Investigación Traslacional en Linfoma
Aggressive B-cell lymphomas are clinically and pathologically diverse and reflect multiple pathways of transformation involving, among others, oncogenic signaling, lymphoma-stroma crosstalk and intrinsic protein homeostasis. Alterations in these highly regulated processes play a key role in the progression of the malignant clone and correlate with a high failure rate in treatment protocols. In the last decade, new therapies applied to the treatment of B-cell lymphoma have significantly improved the overall survival of these patients, but at present no drug can cure these diseases. At the origin of the gap between promising preclinical results and failure in clinical phase II/III, conventional preclinical models lack predictive value in the main trials carried out in these cancer subtypes. For the design of new therapies more selective and more suited to the biology of these lymphomas, our team focuses on the characterization of new drug targets and on the bench-to-bedside translation of innovative therapeutic strategies, using innovative experimental models of diffuse large B cell lymphoma (DLBCL), mantle cell lymphoma (MCL) and transformed follicular lymphoma (tFL).
Development of a patient-derived xenografts platform for the evaluation of new targeted therapies in aggressive B-cell lymphomas
Much of the new therapies applied to the treatment of aggressive B-cell lymphomas have not improved the overall survival of patients and there is no drug or drug combinations to cure these diseases. To counteract the resistance and toxicity observed in the clinic, novel and personalized approaches, new preclinical models that allow predicting more effectively the specificity and safety of each treatment, are urgently needed. Current therapeutic targets of highest interest in these entities include distinct signaling pathways that are activated constitutively by over-expression of MYC, BCL6, or CRBN, activation of phosphatidylinositol 3-kinase (PI3K) and B-cell receptor (BCR)-related kinases, or by the deregulation of apoptotic program. Currently, there are several therapeutic agents directed specifically towards these signaling axes, although their efficacy, safety and mode of action are still to be determined in some subtypes of B-cell lymphoma. To warrant the efficacy, safety and translationnality of these studies, we propose to associate standard in vitro assays with innovative in vivo models (PDX) that will allow us 1) to work directly with primary tumor cells, validating the most effective therapies and their biological effects with greater relevance, and taking into account the role of the tumor microenvironment and 2) to guarantee the possible translation of these therapies into clinical trials with the molecular and genetic determination of the factors that condition the response to the best therapies tested in each patient. The collaboration with pharmaceutical companies will allow the transfer of the results obtained to Hematology Departments for the design of new phase I/II clinical trials.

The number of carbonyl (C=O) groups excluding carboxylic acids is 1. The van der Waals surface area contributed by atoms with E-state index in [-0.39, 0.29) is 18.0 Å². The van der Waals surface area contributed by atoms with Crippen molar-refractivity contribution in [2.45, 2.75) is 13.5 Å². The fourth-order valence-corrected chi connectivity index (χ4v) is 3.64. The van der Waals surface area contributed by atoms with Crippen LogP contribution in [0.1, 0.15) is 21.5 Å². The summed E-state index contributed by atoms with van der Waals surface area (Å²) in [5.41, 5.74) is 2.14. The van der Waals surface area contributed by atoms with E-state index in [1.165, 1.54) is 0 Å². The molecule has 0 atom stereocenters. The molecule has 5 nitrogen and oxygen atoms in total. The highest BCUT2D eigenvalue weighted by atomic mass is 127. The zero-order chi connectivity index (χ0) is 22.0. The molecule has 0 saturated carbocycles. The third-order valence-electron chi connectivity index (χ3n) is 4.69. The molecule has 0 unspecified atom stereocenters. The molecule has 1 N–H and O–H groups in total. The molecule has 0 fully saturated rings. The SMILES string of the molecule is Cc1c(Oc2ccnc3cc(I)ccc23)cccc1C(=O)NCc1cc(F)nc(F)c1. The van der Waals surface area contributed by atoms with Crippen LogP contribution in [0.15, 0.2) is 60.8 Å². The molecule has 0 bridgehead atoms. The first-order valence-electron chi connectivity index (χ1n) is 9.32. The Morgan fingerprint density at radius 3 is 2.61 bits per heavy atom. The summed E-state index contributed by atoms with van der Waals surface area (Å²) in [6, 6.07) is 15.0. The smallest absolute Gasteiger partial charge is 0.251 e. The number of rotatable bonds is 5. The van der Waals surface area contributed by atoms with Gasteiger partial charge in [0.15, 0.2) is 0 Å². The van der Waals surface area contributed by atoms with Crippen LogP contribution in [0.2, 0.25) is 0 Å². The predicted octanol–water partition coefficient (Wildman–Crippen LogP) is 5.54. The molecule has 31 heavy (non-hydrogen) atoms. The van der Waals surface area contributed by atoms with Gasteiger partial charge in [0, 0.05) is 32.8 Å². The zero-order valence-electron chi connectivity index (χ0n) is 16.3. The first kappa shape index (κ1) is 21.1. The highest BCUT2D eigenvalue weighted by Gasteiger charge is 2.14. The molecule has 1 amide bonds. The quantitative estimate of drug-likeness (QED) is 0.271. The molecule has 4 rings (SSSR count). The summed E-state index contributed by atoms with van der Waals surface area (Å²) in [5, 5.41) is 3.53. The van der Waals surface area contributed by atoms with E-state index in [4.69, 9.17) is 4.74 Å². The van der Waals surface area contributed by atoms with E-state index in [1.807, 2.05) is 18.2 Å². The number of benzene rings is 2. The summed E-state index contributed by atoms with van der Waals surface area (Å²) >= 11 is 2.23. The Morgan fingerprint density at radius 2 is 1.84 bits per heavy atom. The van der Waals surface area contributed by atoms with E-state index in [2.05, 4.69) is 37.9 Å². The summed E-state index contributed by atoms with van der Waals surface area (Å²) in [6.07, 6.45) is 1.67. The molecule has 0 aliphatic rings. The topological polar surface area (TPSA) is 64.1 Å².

Modulation of lymphoid microenvironment by intrinsic protein homeostasis in aggressive B-cell lymphoma
The lack of efficacy of standard and experimental therapies in the clinical is likely due to the uncontrolled activity of some components of the tumor microenvironment (TME), including tumor-associated macrophages, mesenchymal cells, dendritic cells, NK cells or regulatory T cells. Although major advances have been done in the last decade about the role of accompanying immune effectors in the control of B-NHL tumor growth and resistance to standard and experimental therapies, how MCL and DLBCL malignant B cells modulate their environment to better adapt to adverse conditions, is poorly understood. Accumulating evidences in solid cancers suggest that increased expression and/or activity of the ubiquitin-proteasome system, including Ub and Ub-like protein modifiers, may modulate some TME components indirectly, thus promoting an immunosuppressive, protumoral environment. However, little is known about the relevance of the intrisinc tumoral Ub interactome (ubiquitome) in the bidirectional tumor-stroma crosstalk in MCL and DLBCL. From a therapeutic point of view, this field of research may be of special interest, as a number of new agents directed against proteasome, ubiquitin or ubiquitin-like ligases or deubiquitinase enzymes, are showing promising preclinical and clinical activity in MCL and DLBCL patients. The discovery of new Ub-regulated factors favoring or counteracting the recruitment and/or activation of immune effector cells, may pave the way for the comprehension of tumor-stroma interplay in MCL and DLBCL and for the design of new, rationally-based therapeutic approaches combining post-translational modifying drugs and immunotherapeutic agents.
The main objective of this project is the identification of new mechanisms related to intrinsic protein homeostasis that may regulate the complex interplay between MCL and DLBCL cells and their specific TME, using experimental models with the capacity to preserve the spatial architecture of the original tumor. The specific objectives are 1) to generate a collection of in vitro (3D organoid) and in vivo (PDX) models from MCL/DLBCL fresh samples able to maintain the spatial organization and the cell-cell interaction established in the original tumor. These experimental models will be fully characterized immunophenotypically for their content in immune effector cells; 2) to characterize the ubiquitome of malignant B cells by proteomic profiling and to correlate these intracellular complexes with the immunological pattern of each tumor model; 3) to validate the impact of tumor protein homeostasis on the development of B-cell lymphoma and on the intratumoral infiltration of immune cell, by automatic data analysis and CRISPR-Cas9-mediated gene silencing in DLBCL and MCL 3D organoid models.